Reality to Construction Industry: Drop Dead; Hard-Hat Workforce Dwindling to ’97 Levels

A CAREFULLY CONSTRUCTED edifice of fruit rose from each attendee’s plate at the New York Building Congress’ Construction Industry Breakfast Forum on Tuesday morning, in the third-floor Grand Ballroom of the Hilton at 1335 Avenue of the Americas.


A delightful little slice of star fruit sat atop a thin section of orange, which sat atop a half-slice each of cantaloupe and honeydew, which rested atop a slice of pineapple. Like the local construction industry, it was a fragile edifice.

Indeed, while the congress’ outlook for 2009 was rosy—largely thanks to the projects put into the pipeline pre-credit-crisis—the congress estimated that in 2010, construction employment will drop to 100,250, the smallest citywide workforce the industry has seen since 1997.

“That, to me, is one of the headlines of this report, and something that we all need to work on together,” the congress’ president, Dick Anderson, said.

Much of the industry’s robustness, or lack thereof, will depend upon the health of the city and state budgets, which now fund more than 50 percent of citywide construction activity. In fiscal year ’09, they, together with the Port Authority and M.T.A., will have spent an estimated $9.6 billion, up from $8.7 billion in the last fiscal year.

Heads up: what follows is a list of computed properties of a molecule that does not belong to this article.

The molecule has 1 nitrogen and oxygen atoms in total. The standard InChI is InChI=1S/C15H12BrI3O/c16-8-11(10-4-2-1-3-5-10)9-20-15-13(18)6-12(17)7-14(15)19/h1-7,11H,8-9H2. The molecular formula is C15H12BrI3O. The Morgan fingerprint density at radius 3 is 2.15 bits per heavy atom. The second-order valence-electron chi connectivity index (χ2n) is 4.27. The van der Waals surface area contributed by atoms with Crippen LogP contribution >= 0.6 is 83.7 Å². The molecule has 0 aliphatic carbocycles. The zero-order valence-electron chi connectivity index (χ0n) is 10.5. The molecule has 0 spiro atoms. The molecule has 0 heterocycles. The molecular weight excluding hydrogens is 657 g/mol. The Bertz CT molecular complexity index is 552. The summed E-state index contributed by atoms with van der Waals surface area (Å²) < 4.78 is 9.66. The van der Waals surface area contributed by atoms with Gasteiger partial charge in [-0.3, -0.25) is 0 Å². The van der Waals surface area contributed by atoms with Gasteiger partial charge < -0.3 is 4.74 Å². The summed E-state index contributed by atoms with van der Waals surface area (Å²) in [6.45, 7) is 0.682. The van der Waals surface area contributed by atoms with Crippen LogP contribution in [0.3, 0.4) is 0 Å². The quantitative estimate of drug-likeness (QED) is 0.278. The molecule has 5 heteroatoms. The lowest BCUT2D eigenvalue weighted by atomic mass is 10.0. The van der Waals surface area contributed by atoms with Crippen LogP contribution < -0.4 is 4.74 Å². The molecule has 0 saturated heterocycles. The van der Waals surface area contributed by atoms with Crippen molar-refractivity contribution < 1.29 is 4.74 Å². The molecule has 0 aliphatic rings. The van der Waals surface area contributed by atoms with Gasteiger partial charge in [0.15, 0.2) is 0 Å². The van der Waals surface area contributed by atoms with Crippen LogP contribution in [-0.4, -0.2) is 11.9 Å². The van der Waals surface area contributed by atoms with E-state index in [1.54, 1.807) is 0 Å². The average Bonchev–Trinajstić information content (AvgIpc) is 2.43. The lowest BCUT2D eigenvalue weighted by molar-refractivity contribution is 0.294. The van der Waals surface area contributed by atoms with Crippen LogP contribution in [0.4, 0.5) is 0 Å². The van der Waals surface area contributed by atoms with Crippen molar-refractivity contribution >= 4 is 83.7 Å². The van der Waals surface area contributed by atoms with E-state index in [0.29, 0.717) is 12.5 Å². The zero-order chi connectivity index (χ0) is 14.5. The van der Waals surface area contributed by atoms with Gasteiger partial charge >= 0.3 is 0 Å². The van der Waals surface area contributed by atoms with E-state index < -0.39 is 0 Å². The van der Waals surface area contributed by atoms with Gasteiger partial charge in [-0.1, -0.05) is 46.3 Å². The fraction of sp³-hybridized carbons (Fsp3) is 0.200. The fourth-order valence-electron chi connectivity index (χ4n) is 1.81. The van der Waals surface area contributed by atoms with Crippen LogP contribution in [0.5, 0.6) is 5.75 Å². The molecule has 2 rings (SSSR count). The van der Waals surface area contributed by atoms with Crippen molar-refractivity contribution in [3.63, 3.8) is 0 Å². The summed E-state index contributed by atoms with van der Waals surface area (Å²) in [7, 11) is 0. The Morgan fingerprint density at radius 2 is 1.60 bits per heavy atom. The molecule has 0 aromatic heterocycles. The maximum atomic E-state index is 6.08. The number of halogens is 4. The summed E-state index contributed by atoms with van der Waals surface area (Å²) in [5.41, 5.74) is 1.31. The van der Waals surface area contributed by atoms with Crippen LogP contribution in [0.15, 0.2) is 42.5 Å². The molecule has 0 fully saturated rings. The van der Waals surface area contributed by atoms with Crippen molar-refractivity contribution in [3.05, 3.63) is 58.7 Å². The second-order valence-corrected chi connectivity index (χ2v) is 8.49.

“Government spending is the biggest question,” Mr. Anderson said. “If government spending is maintained, we will have a healthy industry. If government spending is dramatically cut off, we will not have a healthy industry.”

An exhausted-looking Amanda Burden, the city’s planning commissioner, and the fresh-faced Seth Pinksy, president of the Economic Development Corporation, were on hand to address just that, though both were decidedly vague. Ms. Burden recited like an automaton a five-minute prepared speech, a cookie-cutter rundown of the Bloomberg administration’s goals and accomplishments; Mr. Pinsky spoke diffusely about the challenges ahead.

“This is what really tests the mettle of an administration,” he said. “We’ve been through tough times before.”

Mr. Pinsky said that the city’s “recipe for success” includes financial preparedness (the city has built up a rainy day fund, paid down debt, and the like); maintaining the livability of the city (“We are not going to repeat the mistake of the 1970s,” he said); and “building for the future.”

Mr. Anderson then conducted an informal poll asking congress members to raise their hands if they supported Mayor Bloomberg’s bid for a third term. The majority did. Reality to Construction Industry: Drop Dead; Hard-Hat Workforce Dwindling to ’97 Levels